Hopping on Board with Hops!

“Hello, I have some questions about hops plants.  How tall are they?  Could the vine reach 30 the first year, or would that take much  longer? Thanks, ~J.


Thank you for your question regarding hops plants.

The best way to start growing your own hops is by transplanting hop rhizomes (or cuttings) in the spring when they can be shipped and stored well. I recommend planting at least 2 rhizomes per hill depending on your location (commercially, growers will plant up to 5 rhizomes per hill).

Hops can be grown at almost anywhere or in any type of soil; however, they do better in sandy loom soil. They are very hardy plants but the hill they are planted in needs to be well cultivated to encourage proper drainage. They need plenty of water and food that will allow them to grow up to 1′ per day (this is typical after the first year). Plant the rhizomes were they will receive plenty of summer sun. They can tolerate temperatures in the 100’s and below freezing. Hops can tolerate elevations up to 7000′; however, elevations below 3000′ encourage more vigorous growth.

Hops will grow to 20′ in length during the first year. Therefore, plant the rhizomes with a plan for trellising your hops, much like a grape vine possibly. Lay your hills out at least 7′ feet apart. Hops shoots can be trained to grow along guide wires, fences, heavy twine and a number of other elevating ideas; but elevate them so they will be easier to harvest.

Following these steps when you receive your hops transplants will lead to maximum growth potential:

1) Refrigerate your rhizomes until the soil is ready for planting.

2) Choose a southern exposure, if possible. An east or west exposure is acceptable but the hops will not grow as vigorously.

3) Hops prefer light textured, well drained soil with a pH of 6.0-8.0. If drainage is a problem, cultivate a mound for the planting. Definitely incorporate some organic matter such as manue or grass clippings into the soil, this is also a good time to add some slow release fertilizer such as cottonseed meal, bone meal, rock phosphate, oyster shell, etc.

4) Soak the rhizomes in warm water (approximately 80 degrees) for 1 hour prior to planting. Powdered root stimulates added to the water for soaking of the rhizomes and used during the planting process will bring the shouts out of the ground quicker.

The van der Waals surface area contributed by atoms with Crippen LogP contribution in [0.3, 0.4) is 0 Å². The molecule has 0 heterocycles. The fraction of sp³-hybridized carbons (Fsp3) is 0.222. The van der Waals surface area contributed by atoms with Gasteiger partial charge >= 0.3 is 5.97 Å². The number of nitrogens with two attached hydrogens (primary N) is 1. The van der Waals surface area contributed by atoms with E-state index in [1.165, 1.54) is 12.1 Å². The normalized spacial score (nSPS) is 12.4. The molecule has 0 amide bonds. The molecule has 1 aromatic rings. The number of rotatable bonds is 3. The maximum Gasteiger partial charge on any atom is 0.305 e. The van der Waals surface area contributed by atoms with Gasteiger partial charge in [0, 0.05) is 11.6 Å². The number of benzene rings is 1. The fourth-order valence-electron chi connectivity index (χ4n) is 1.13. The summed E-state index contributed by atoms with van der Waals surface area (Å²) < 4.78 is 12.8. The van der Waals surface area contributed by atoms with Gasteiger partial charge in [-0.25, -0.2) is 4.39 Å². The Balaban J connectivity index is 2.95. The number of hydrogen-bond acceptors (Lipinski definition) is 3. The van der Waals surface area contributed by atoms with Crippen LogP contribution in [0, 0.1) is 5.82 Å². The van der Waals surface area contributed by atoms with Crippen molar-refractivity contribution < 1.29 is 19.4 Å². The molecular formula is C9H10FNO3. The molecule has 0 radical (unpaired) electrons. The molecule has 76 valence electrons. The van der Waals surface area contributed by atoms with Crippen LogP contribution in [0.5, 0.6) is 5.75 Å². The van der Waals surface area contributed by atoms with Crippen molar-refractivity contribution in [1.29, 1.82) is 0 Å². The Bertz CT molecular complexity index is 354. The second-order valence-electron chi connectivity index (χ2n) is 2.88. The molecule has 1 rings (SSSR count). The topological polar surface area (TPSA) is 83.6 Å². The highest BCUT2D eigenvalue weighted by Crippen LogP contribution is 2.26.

5) Plant the rhizomes vertically with the buds pointing up or horizontally about 2 inches below the soil level.

6) Plant mixed varieties at least 5 feet apart. Identical varieties can be planted 3 feet apart.

7) First year hops have a minimal root system, therefore the soil should not be allowed to dry completely. Mulching the soil surface with some form of organic matter does wonders in conserving moisture as well as controlling weeds.

8. When the vines are about one foot long, select 2-3 strong vines and wrap them clockwise around a support system. This can either be a trellis, or simply a tall pole or strong twine coming down the side of your house.

In future years, the earliest shoots should be pruned off in favor of training up the hardy second growth. After the main vines have been established, all subsequent vines should be removed from around the base of the hop.

Always use strong twine because the vine can become quite heavy. Secure the taut twine to a stake at the have of the mound.

I hope this information helps you out.  If I can answer any other questions, please feel free to ask.

For more information, please check out a Modern Herbal’s website for the complete usage of the Hops plant:  http://botanical.com/botanical/mgmh/h/hops–32.html


© Mertie Mae Botanics LLC and Horticulture Talk!, 2013. Unauthorized use and/or duplication of this material without express and written permission from this blog’s author and/or owner is strictly prohibited. Excerpts and links may be used, provided that full and clear credit is given to Mertie Mae Botanics LLC and Horticulture Talk! with appropriate and specific direction to the original content.


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